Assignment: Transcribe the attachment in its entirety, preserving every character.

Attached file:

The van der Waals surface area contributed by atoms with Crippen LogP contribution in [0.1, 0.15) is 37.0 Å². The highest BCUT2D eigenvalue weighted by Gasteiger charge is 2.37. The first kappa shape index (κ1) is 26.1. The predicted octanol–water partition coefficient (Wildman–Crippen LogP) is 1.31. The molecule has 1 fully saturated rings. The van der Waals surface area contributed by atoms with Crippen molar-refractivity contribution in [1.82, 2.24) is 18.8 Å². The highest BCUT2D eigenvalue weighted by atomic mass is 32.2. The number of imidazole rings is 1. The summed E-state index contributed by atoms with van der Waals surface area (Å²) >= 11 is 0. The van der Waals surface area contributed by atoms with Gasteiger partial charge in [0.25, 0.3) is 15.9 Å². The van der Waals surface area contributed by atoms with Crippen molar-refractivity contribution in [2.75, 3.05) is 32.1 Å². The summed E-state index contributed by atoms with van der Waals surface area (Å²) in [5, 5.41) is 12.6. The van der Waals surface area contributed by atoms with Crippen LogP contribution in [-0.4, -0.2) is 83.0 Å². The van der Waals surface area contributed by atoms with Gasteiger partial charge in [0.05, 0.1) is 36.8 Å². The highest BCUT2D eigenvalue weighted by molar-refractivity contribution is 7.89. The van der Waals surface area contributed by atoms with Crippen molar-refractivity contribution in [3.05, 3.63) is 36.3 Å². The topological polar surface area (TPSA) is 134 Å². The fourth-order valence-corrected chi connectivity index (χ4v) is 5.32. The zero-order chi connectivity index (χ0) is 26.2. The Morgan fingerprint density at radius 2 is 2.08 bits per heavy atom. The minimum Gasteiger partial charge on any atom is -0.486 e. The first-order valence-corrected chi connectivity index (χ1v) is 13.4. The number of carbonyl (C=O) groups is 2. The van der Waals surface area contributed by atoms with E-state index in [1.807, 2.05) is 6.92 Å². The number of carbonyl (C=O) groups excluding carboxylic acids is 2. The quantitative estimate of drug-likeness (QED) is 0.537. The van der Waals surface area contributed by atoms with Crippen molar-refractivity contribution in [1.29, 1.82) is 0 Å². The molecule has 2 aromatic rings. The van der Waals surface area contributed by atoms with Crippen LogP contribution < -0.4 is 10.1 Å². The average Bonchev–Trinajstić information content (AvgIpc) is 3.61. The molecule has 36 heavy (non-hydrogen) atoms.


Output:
The van der Waals surface area contributed by atoms with Crippen LogP contribution in [0.1, 0.15) is 37.0 Å². The highest BCUT2D eigenvalue weighted by Gasteiger charge is 2.37. The first kappa shape index (κ1) is 26.1. The predicted octanol–water partition coefficient (Wildman–Crippen LogP) is 1.31. The molecule has 1 fully saturated rings. The van der Waals surface area contributed by atoms with Crippen molar-refractivity contribution in [1.82, 2.24) is 18.8 Å². The highest BCUT2D eigenvalue weighted by atomic mass is 32.2. The number of imidazole rings is 1. The summed E-state index contributed by atoms with van der Waals surface area (Å²) >= 11 is 0. The van der Waals surface area contributed by atoms with Gasteiger partial charge in [0.25, 0.3) is 15.9 Å². The van der Waals surface area contributed by atoms with Crippen molar-refractivity contribution in [2.75, 3.05) is 32.1 Å². The summed E-state index contributed by atoms with van der Waals surface area (Å²) in [5, 5.41) is 12.6. The van der Waals surface area contributed by atoms with Crippen LogP contribution in [-0.4, -0.2) is 83.0 Å². The van der Waals surface area contributed by atoms with Gasteiger partial charge in [0.05, 0.1) is 36.8 Å². The highest BCUT2D eigenvalue weighted by molar-refractivity contribution is 7.89. The van der Waals surface area contributed by atoms with Crippen molar-refractivity contribution in [3.05, 3.63) is 36.3 Å². The topological polar surface area (TPSA) is 134 Å². The fourth-order valence-corrected chi connectivity index (χ4v) is 5.32. The zero-order chi connectivity index (χ0) is 26.2. The Morgan fingerprint density at radius 2 is 2.08 bits per heavy atom. The minimum Gasteiger partial charge on any atom is -0.486 e. The first-order valence-corrected chi connectivity index (χ1v) is 13.4. The number of carbonyl (C=O) groups is 2. The van der Waals surface area contributed by atoms with E-state index in [1.807, 2.05) is 6.92 Å². The number of carbonyl (C=O) groups excluding carboxylic acids is 2. The quantitative estimate of drug-likeness (QED) is 0.537. The van der Waals surface area contributed by atoms with Crippen molar-refractivity contribution in [1.29, 1.82) is 0 Å². The molecule has 2 aromatic rings. The van der Waals surface area contributed by atoms with Crippen LogP contribution < -0.4 is 10.1 Å². The average Bonchev–Trinajstić information content (AvgIpc) is 3.61. The molecule has 36 heavy (non-hydrogen) atoms.